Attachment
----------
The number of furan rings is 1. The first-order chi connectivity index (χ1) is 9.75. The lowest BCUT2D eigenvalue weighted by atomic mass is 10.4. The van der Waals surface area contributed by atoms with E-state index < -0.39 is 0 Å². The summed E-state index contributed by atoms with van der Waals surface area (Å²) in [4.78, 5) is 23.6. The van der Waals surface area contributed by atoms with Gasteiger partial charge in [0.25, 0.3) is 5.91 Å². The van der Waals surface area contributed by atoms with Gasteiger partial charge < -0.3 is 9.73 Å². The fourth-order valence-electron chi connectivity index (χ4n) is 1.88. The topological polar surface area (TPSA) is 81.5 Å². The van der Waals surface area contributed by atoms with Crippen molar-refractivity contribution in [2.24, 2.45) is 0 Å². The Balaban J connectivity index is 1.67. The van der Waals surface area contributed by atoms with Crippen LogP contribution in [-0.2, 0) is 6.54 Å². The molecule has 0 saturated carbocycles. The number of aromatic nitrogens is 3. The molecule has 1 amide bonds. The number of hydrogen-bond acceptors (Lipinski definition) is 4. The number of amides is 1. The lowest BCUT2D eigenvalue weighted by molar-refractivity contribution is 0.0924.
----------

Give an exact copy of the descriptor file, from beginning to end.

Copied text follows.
The number of furan rings is 1. The first-order chi connectivity index (χ1) is 9.75. The lowest BCUT2D eigenvalue weighted by atomic mass is 10.4. The van der Waals surface area contributed by atoms with E-state index < -0.39 is 0 Å². The summed E-state index contributed by atoms with van der Waals surface area (Å²) in [4.78, 5) is 23.6. The van der Waals surface area contributed by atoms with Gasteiger partial charge in [0.25, 0.3) is 5.91 Å². The van der Waals surface area contributed by atoms with Gasteiger partial charge < -0.3 is 9.73 Å². The fourth-order valence-electron chi connectivity index (χ4n) is 1.88. The topological polar surface area (TPSA) is 81.5 Å². The van der Waals surface area contributed by atoms with Crippen molar-refractivity contribution in [2.24, 2.45) is 0 Å². The Balaban J connectivity index is 1.67. The van der Waals surface area contributed by atoms with Crippen LogP contribution in [-0.2, 0) is 6.54 Å². The molecule has 0 saturated carbocycles. The number of aromatic nitrogens is 3. The molecule has 1 amide bonds. The number of hydrogen-bond acceptors (Lipinski definition) is 4. The number of amides is 1. The lowest BCUT2D eigenvalue weighted by molar-refractivity contribution is 0.0924.